Immersive Opera Brings Life, Death and Second Chances to Mayfield Depot at 3pm on 18 November
Five years ago, David Tovey sat on a park bench, homeless and suicidal. The man who sat next to him saved his life. On 18 November, David and the Museum of Homelessness bring this story to Manchester’s iconic Mayfield Depot in a new production developed by people who’ve faced homelessness.
Featuring models, poets, actors and musicians, Man on Bench is an opera like no other, a fairytale that places high fashion firmly in the hands of society’s most rejected people.
David’s visual, textile and performance work has been shown at Tate Liverpool, Tate Exchange at Tate Modern and Gloucester Cathedral. His first documentary, Outsiders, airs on Radio 4 in on September 9. In early 2018, David received support as an emerging artist from Unlimited to stage Man on a Bench is part of his ongoing collaboration with the Museum of Homelessness, an independent national charity run by people who have experienced homelessness, and is dedicated to sharing art, histories and culture to change society for the better. Museum of Homelessness will be acting as David’s pro-bono producers for this show.
The performance comes at a time of huge awareness and political focus on homelessness in Greater Manchester. Andy Burnham, the Mayor of the city region has made a personal pledge – and donated a proportion of his salary – to addressing the issue. The number of people sleeping rough in Manchester has increased seven-fold since 2010.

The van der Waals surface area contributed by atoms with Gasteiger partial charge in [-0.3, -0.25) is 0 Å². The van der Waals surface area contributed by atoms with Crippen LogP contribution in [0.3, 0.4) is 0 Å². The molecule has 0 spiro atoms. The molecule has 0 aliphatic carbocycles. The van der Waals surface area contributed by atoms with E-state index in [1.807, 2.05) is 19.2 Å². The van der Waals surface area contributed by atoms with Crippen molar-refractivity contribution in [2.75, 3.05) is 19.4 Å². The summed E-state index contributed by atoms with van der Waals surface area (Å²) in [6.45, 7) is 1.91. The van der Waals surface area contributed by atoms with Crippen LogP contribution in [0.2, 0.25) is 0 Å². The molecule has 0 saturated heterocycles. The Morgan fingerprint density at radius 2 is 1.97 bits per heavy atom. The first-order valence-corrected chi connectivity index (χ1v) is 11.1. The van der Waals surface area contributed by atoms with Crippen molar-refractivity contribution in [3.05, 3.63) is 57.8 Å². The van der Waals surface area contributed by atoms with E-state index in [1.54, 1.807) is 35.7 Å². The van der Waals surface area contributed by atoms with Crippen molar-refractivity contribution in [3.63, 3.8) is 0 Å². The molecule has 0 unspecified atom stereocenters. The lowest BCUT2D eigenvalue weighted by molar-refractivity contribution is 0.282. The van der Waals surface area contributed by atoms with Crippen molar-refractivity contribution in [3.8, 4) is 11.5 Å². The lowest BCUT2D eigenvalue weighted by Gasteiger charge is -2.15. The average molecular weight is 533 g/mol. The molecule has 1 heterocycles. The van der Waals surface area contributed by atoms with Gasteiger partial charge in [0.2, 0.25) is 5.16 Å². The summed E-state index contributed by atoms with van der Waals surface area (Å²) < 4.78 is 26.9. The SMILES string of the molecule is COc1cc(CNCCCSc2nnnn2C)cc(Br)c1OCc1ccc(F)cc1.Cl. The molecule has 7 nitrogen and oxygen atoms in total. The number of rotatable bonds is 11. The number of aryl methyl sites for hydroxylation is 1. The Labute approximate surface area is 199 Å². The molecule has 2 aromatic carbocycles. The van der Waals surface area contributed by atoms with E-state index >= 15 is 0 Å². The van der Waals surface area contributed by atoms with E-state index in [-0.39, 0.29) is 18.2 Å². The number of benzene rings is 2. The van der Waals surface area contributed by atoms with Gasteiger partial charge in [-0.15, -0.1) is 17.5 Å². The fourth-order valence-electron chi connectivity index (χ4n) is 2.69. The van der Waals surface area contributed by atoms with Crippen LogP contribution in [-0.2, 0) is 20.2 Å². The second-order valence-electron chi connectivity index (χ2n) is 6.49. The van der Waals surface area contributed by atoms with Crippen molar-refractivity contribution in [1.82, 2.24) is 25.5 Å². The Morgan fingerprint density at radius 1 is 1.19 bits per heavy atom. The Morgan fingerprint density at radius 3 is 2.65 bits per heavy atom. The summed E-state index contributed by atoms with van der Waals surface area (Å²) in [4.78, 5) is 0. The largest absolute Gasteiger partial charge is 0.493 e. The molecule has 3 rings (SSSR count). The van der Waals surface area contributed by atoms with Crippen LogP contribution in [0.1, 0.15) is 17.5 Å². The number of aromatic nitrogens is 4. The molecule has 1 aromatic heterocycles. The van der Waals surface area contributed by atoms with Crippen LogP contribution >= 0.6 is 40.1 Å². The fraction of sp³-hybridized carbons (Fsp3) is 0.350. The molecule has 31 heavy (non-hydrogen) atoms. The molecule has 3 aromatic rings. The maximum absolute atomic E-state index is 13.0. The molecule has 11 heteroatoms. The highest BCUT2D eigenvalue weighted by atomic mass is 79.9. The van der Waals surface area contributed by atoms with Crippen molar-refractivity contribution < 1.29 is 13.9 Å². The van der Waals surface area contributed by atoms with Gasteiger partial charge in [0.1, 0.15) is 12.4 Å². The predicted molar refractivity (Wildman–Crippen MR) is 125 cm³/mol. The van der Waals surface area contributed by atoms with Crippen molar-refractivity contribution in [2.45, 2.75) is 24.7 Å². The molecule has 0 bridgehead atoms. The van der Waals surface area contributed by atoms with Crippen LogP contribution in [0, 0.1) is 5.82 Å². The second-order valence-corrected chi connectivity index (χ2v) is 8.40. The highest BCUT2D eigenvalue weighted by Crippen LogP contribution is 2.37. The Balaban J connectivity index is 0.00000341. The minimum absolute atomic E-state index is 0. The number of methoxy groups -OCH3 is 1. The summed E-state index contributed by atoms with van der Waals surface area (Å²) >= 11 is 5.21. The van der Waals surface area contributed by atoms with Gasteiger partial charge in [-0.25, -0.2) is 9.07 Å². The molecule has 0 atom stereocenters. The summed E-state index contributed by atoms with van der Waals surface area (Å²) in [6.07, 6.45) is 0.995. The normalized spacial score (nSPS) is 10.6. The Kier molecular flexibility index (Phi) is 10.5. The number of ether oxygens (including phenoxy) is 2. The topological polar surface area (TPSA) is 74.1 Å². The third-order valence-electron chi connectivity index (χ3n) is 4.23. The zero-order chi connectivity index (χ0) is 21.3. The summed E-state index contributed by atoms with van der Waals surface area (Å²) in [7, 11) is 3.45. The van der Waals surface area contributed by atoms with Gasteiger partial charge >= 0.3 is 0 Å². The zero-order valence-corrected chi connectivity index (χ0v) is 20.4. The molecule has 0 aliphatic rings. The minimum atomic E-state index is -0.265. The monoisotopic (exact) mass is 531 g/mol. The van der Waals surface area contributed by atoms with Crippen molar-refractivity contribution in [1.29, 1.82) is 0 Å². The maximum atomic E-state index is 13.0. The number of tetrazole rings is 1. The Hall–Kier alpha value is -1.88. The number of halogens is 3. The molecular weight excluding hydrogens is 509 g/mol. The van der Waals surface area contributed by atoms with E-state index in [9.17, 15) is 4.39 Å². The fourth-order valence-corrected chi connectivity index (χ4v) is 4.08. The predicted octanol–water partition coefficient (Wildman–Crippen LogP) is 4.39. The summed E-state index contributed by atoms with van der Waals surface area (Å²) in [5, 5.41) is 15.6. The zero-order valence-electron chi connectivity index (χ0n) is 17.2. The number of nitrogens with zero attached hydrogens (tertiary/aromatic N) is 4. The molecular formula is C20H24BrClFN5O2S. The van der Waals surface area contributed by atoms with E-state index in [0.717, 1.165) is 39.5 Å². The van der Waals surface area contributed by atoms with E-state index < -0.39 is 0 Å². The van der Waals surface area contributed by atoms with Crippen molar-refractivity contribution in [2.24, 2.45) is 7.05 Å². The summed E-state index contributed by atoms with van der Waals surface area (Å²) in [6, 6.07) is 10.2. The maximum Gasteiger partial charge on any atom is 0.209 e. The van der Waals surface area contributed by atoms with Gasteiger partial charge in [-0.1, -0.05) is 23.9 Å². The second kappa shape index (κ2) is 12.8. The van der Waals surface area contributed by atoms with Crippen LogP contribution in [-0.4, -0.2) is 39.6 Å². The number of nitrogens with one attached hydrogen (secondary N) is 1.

This performance questions stereotypes about people who’ve been homeless and shows the beauty of second chances. The performance rounds off the With One Voice International Arts and Homelessness summit and festival – week in which events will be taking place around Manchester that celebrate the power of art in tackling homelessness.
Speaking about bringing Man on Bench to Manchester, David Tovey said: “The work I do involves bringing people together to talk about homelessness in new ways – it can be both beautiful and hard-hitting but it is about ignoring the headlines, moving beyond the stereotypes and bringing people together to start a new conversation.
“I don’t believe all art belongs on walls, I make performances, and large-scale events to highlight that it is possible to create positive change for people and society in all sorts of ways and I can’t wait to bring he performance to Manchester in November.”
Man on Bench Fairytale is a free event and tickets can be booked here.
Man on Bench Fairytale is commissioned and supported by Unlimited, celebrating the work of disabled artists, with funding from spirit of 2012.